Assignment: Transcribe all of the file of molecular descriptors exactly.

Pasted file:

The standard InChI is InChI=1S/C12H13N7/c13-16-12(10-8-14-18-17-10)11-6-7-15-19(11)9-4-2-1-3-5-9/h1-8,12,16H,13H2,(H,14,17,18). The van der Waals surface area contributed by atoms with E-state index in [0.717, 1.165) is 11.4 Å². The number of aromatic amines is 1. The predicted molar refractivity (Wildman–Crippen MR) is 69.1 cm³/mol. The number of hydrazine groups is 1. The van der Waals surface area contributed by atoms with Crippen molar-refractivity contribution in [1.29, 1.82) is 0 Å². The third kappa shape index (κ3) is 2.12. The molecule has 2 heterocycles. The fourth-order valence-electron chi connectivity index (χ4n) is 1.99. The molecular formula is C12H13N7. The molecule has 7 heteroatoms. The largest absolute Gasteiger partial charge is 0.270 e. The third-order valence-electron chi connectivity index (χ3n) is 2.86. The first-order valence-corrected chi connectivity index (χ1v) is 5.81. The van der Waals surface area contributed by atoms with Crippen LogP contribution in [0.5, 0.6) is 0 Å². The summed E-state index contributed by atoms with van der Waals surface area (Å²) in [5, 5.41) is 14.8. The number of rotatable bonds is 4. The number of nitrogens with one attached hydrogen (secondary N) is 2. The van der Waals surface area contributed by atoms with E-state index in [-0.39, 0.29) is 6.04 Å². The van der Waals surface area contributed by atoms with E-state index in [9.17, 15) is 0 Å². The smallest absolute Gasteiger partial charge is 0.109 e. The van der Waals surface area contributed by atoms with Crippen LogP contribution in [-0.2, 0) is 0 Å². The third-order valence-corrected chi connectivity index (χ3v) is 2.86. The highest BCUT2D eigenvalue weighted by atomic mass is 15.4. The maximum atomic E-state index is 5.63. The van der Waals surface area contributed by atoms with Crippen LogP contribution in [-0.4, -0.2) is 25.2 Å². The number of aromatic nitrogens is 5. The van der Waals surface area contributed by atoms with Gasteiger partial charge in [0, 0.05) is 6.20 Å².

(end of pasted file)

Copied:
The standard InChI is InChI=1S/C12H13N7/c13-16-12(10-8-14-18-17-10)11-6-7-15-19(11)9-4-2-1-3-5-9/h1-8,12,16H,13H2,(H,14,17,18). The van der Waals surface area contributed by atoms with E-state index in [0.717, 1.165) is 11.4 Å². The number of aromatic amines is 1. The predicted molar refractivity (Wildman–Crippen MR) is 69.1 cm³/mol. The number of hydrazine groups is 1. The van der Waals surface area contributed by atoms with Crippen molar-refractivity contribution in [1.29, 1.82) is 0 Å². The third kappa shape index (κ3) is 2.12. The molecule has 2 heterocycles. The fourth-order valence-electron chi connectivity index (χ4n) is 1.99. The molecular formula is C12H13N7. The molecule has 7 heteroatoms. The largest absolute Gasteiger partial charge is 0.270 e. The third-order valence-electron chi connectivity index (χ3n) is 2.86. The first-order valence-corrected chi connectivity index (χ1v) is 5.81. The van der Waals surface area contributed by atoms with Crippen LogP contribution in [0.5, 0.6) is 0 Å². The summed E-state index contributed by atoms with van der Waals surface area (Å²) in [5, 5.41) is 14.8. The number of rotatable bonds is 4. The number of nitrogens with one attached hydrogen (secondary N) is 2. The van der Waals surface area contributed by atoms with E-state index in [-0.39, 0.29) is 6.04 Å². The van der Waals surface area contributed by atoms with E-state index in [9.17, 15) is 0 Å². The smallest absolute Gasteiger partial charge is 0.109 e. The van der Waals surface area contributed by atoms with Crippen LogP contribution in [-0.2, 0) is 0 Å². The third-order valence-corrected chi connectivity index (χ3v) is 2.86. The highest BCUT2D eigenvalue weighted by atomic mass is 15.4. The maximum atomic E-state index is 5.63. The van der Waals surface area contributed by atoms with Crippen LogP contribution in [-0.4, -0.2) is 25.2 Å². The number of aromatic nitrogens is 5. The van der Waals surface area contributed by atoms with Gasteiger partial charge in [0, 0.05) is 6.20 Å².